In many workplaces in the UK we now have five generations working side by side as a result of later retirement ages and longer life expectancy. Diversity across ages is hugely beneficial for our nation’s workforce and gives organisations insight into different customer markets, a variety of perspectives when making decisions and a wide range of skills across seniorities.

To harness these benefits and draw in talent across generations, employers need to make sure they capture positive representations of age diversity within their brand. Here are my guidelines and suggestions for keeping your brand relevant in today’s multigenerational workforce.

One size doesn’t fit all

The first thing to note is that different generations view employer loyalty in different ways. Generally speaking, Baby Boomers (those born roughly between 1946 and 1964) are fairly embedded in their organisations and loyal to their employer. However, the idea of a ‘job for life’ is changing in light of our faster moving world of work, so consider that the concept of employer loyalty will look different across the generations.

With this in mind, employer brands need to be agile if they are to promote themselves as an employer of choice. Employers – take the time to understand what aspects of your workplace, culture and development opportunities appeal to different ages. Having this awareness will help you tailor your branding strategy and highlight important messages to the relevant generations.

Generation X: they’re forward-thinking

When we talk about Generation X we’re referring to those born roughly between 1965 and 1976 who are likely to be in senior positions in the current workforce. This generation witnessed first-hand the impact of digital innovation as they entered the world of work and tend to appreciate digital innovations being introduced into the workplace. Some have certainly seized the opportunity that these innovations bring and embraced an intrapreneurial working culture.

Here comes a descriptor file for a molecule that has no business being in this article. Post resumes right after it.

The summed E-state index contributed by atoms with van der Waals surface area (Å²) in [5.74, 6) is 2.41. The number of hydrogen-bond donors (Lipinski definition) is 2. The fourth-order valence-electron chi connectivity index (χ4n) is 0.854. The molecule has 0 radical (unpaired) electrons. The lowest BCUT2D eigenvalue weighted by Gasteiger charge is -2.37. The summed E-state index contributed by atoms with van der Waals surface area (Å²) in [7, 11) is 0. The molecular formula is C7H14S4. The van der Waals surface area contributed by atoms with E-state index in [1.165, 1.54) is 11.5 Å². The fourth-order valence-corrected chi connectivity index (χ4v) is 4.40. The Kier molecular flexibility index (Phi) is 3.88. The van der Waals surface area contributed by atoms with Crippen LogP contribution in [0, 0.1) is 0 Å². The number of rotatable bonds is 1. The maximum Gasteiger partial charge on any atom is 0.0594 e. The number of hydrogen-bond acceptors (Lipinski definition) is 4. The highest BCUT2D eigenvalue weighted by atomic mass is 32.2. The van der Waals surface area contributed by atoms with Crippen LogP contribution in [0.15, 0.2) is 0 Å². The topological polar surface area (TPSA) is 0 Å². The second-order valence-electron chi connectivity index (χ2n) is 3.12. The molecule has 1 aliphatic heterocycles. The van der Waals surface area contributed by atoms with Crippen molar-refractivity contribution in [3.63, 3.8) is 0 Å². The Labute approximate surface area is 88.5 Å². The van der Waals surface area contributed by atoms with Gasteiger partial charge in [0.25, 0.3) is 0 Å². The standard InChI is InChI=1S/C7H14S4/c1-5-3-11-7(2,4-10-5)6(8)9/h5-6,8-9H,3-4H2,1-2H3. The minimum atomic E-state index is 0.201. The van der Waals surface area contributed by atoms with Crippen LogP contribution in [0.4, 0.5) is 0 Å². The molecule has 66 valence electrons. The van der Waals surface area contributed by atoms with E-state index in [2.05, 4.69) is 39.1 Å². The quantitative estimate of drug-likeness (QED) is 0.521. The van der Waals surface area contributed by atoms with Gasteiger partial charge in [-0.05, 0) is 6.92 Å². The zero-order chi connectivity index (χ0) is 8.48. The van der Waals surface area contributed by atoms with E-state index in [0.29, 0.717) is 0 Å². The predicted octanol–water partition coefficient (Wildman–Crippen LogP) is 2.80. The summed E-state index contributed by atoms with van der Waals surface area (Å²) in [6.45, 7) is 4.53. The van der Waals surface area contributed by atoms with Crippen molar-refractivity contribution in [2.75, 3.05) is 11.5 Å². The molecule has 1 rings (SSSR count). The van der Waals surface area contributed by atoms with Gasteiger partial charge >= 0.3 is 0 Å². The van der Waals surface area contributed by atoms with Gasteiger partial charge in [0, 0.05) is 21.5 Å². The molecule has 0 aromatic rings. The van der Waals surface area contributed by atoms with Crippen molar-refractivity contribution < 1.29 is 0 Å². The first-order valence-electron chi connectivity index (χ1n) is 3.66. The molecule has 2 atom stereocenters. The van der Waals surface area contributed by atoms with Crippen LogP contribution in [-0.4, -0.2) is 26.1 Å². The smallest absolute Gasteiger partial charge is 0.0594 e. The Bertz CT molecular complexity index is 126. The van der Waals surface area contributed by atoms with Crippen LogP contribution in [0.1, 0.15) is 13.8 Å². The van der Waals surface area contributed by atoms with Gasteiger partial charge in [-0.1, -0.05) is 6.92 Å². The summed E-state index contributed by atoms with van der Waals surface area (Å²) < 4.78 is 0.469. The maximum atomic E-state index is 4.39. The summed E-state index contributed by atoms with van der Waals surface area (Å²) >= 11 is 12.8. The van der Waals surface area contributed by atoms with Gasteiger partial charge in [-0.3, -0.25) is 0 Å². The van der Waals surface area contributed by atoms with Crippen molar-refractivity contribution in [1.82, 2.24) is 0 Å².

By highlighting an intrapreneurial culture – how you fosters new ideas and shares innovation – you will appeal to some of the more forward-thinking in this generation. As part of this, show that you’re one step ahead of digital transformation and embrace new technology. You will come across as having an ability to adapt and change and stay relevant in today’s working world, which will appeal to younger generations as well as those in Gen X.

Millennials: they want progression

This generation, usually born between 1980 and 1994, are also drawn to technology in the workplace having grown up with it around them. Many have also seen newly-created career opportunities brought to them by embracing this innovation and also prioritising their development more. Generally they are an ambitious and adventurous group of professionals who look for career progression, development and rewards from a potential employer.

It’s crucial to highlight these things to draw attention from jobseekers in this age group. Ways you can do this might be communicating internal career successes, demonstrating how individual employees have an impact on the business and publishing examples of internal mobility. Embed these messages throughout internal communications and your employer brand to appeal to internal and external millennials.

Generation Z: they seek purpose

The youngest in the workforce born from 1995 onwards are typified by the presence of social media in their upbringing. It’s no surprise that they use social media to socialise but remember that they use these platforms to look and apply for jobs. There’s evidence to suggest that the brand and reputation of an organisation is also more important to this generation of workers than others and often, they’ll find this information online.

Developing a strong employer brand is particularly important to attract this generation especially when it comes to your presence online. Use social media to position yourself as a leader in your field or industry and boldly communicate your purpose, as this will strike a chord with jobseekers in this age range.

While we mustn’t run the risk of overgeneralising, there are certainly different trends and preferences across generations which employers should take into account. My overarching point is to invest time in listening to your employees at all levels to maintain awareness of what they want from their careers. This will help you continue developing your brand in a way which draws in diverse talent across generations.

Thank you! Your subscription has been confirmed. You'll hear from us soon.